The results of the trials also indicated that the recovered solution was of sufficient concentration and quality to be reused in the ECP process.

  Concentrate Permeate
COD 10,000 mg/l 500 mg/l
BOD5 4,400 mg/l nd
pH 3.5 6
Thiosulfate 15,000 mg/l 400 mg/l
Sulfate 9,100 mg/l 400 mg/l
Chloride 250 mg/l 450 mg/l
Hydrogenophosphate 360 mg/l 40 mg/l
Total Sulfur 13 g/l 700 mg/l
Magnesium 30 mg/l 0.3 mg/l
Silver 300 mg/l 2 mg/l
Calcium 400 mg/l 5 mg/l
Phosphorous 200 mg/l 20 mg/l
Organics trace no trace

Since only 2 mg/l of silver is able to pass through the nanofiltration membrane, silver retention is very high. The concentrated solution, however, must be treated to recover silver. In addition, recent experiments have indicated that where nanofiltration is used with separated wash water, it is possible to reuse the concentrate as new replenisher after some chemical adjustments have been made.

3 Economic data

    Per year Annual cost
Investment 306 kFF* 8 years   38 kFF*
Maintenance   3% of investment 9 kFF*
Total fixed cost     47 kFF*
Power consumption 11.5 kW/h + 1.5 kW/h 26,000 kW 20 kFF*
Personal cost 10 h/month 120 h 7 kFF*
Membrane replacement 9 membranes/2 years 4.5 membranes 36 kFF*
Filter replacement 3 filters/month 36 filters 1 kFF*
Cleaning product 2 Kg/month 25 kg 1 kFF*
Water consumption 2400 l/day + 1000 l/day 1,100 m3 16 kFF*
Waste cost 2400 l/day + 1000 l/day 1,100 m3 3 kFF*
Total variable cost     94 kFF*
TOTAL     141 kFF*

* Note: Annual cost in French Francs

Base for nanofiltration:
6 hours/day X 3.5 m3 X 330 days/year = 7,000 m3/year
141 kFF* / 7,000 m3 = 20 FF/m3 versus 17.5 FF/m3 for French fresh water

III. Nanofiltration for ECN process

III.1 The ECN process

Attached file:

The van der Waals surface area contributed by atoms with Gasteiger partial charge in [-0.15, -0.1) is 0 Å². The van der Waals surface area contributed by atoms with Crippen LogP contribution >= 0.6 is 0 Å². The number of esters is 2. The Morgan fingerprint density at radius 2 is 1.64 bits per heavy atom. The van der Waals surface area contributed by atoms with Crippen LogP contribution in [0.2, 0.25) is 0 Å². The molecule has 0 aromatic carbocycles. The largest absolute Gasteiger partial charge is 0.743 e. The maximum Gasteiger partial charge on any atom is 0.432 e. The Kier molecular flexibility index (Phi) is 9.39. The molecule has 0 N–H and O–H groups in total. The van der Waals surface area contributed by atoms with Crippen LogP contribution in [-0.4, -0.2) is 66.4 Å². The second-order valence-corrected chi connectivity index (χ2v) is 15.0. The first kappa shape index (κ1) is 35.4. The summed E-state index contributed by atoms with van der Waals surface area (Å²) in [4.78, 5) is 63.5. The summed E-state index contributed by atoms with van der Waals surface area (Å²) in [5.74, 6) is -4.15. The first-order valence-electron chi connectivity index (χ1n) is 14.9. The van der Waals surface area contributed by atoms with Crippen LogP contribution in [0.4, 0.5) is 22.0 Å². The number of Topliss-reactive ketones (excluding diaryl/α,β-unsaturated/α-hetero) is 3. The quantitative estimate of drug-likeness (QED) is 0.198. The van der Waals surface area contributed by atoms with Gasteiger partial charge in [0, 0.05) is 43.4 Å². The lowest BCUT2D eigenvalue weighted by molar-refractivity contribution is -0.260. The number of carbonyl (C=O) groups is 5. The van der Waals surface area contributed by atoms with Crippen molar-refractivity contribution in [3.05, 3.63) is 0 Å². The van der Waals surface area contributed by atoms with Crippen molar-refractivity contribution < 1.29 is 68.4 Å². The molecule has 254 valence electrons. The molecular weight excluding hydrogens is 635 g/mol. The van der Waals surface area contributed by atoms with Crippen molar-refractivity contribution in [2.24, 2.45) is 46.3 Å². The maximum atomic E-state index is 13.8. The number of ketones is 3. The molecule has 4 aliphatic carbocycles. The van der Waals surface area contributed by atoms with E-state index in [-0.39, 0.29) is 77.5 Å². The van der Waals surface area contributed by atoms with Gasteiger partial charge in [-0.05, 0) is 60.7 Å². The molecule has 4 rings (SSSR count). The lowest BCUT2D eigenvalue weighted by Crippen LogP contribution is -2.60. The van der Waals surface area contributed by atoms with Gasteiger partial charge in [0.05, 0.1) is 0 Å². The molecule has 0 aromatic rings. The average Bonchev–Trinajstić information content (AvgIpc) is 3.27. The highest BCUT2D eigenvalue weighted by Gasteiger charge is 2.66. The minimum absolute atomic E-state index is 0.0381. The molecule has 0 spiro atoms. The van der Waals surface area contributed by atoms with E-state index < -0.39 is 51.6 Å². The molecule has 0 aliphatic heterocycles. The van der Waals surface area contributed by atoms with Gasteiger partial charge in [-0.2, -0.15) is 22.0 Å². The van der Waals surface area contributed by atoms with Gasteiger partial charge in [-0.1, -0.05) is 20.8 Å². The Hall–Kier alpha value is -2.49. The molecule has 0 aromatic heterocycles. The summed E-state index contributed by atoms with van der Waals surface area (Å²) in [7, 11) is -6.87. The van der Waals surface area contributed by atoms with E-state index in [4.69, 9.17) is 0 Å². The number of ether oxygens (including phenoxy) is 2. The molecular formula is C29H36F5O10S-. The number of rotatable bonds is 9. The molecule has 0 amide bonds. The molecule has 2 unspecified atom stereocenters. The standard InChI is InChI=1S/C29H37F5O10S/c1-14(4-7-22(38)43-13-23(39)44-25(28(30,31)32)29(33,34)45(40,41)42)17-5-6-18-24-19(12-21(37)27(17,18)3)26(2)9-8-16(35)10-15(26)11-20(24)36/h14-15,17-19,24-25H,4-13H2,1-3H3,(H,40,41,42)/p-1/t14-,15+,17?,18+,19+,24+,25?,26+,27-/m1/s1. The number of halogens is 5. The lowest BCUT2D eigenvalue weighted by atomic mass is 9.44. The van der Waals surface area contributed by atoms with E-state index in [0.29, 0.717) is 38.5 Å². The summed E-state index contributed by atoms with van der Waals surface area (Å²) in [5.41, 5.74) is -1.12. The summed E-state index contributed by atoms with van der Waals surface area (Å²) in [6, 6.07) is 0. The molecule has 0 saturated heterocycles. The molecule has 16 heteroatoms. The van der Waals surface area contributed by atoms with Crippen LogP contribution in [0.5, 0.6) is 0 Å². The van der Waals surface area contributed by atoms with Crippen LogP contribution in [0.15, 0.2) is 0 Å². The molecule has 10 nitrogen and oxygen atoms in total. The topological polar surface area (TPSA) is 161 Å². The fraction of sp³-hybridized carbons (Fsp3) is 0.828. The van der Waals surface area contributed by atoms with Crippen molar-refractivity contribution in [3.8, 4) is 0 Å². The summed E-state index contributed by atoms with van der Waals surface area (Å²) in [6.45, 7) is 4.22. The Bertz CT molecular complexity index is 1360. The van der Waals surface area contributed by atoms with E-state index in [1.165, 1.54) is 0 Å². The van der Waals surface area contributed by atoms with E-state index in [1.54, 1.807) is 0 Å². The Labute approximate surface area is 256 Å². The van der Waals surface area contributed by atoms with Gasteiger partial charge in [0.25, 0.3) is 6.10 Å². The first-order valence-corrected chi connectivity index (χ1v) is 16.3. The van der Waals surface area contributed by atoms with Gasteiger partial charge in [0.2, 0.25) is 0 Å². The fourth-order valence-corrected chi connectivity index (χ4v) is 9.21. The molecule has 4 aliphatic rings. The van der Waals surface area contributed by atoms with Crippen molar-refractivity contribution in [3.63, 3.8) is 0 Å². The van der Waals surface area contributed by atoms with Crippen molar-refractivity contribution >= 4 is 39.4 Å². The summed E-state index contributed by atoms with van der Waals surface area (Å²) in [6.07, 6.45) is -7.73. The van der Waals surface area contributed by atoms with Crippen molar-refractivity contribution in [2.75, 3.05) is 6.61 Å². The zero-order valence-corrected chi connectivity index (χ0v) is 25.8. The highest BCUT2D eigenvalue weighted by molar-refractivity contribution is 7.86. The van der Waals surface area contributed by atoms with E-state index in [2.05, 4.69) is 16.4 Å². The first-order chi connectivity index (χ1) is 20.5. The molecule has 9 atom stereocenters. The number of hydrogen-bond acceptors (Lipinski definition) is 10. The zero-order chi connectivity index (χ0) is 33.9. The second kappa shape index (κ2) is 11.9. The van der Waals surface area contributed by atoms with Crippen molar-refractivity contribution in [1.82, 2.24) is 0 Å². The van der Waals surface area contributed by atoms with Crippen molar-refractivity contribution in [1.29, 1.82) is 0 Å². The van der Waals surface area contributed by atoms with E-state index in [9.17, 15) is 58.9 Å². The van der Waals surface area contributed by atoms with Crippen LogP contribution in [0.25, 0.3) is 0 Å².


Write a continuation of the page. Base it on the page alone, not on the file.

Trial tests was performed using nanofiltration technology with motion picture processing machines. The trial was run in small lab (approximately 1,800 m/hour) environments. The ECN process consisted of the following steps:

  • Prebath
  • Rem-jet removal and rinse
  • Developer
  • Stop
  • Wash
  • Fixer
  • Wash
  • UL Bleach
  • Wash
  • Final rinse
  • Dryer

As for the ECP process, the washes remove various contaminants in order to prevent contamination from occurring in subsequent stages. This increases the concentration of salts in the washing tanks, which are continuously fed with fresh water. A counter current of fresh water is also recommended.

III.2 Experiments

The chart below summarizes the specifications of the nanofiltration trials:

EXPERIMENTAL CONDITIONS
Product All washes (except from rem-jet removal & sound track)
Feed flow 650 / 1400 l/h
Waste Flow 100 l/h
Pressure 20 / 25 Bars
Circuit Water recycling
Values for the following were measured: Silver Iron Thiosulphate Sulfate Chloride Magnesium Calcium Bromide PDTA

III.3. Results

1.Wash water recycling

During this trial, recycling ratios near 95 percent was achieved. It was observed that the flow rate started at 3.5 m3 and decreased to 3 m3 as the concentration of retentate increased.

2. Products retention

The results of the trial also indicated that the recovered solution was of sufficient concentration and quality to be reused in the ECN process.

  Concentrate Permeate
Silver 13.3 mg/l 0.1 mg/l
Iron 75 mg/l 4.5 mg/l
Calcium 270 mg/l 30 mg/l
Magnesium 12.5 mg/l 1.4 mg/l
Chloride 25 mg/l 31 mg/l
Bromide 160 mg/l 169 mg/l
Sulfate 1188 mg/l 111 mg/l
Thiosulfate 1447 g/l 77 mg/l
PDTA 152 mg/l 16 mg/l

3. Bacteriology

We noticed a biogrowth into the tanks during test and to avoid this development it seems to be important to make continuous addition of biocide.

4. Sensitometry

During the trial, the sensitometric results were consistent and inside the specifications. Keeping test of strips do not show any differences using or not the nanofiltration.

IV. Conclusion

The nanofiltration technique is very efficient in eliminating most of the pollutants from washes, and it enables the recycling of up to 80 percent of wash water. It is especially efficient in silver recovery. Among the variables which have not been established through use is membrane life. This could have a significant impact on the final cost data of using nanofiltration in film processing. In addition, reusing recovered concentrate as replenisher as well as recycling water will bring a faster return on investment than recycling water alone.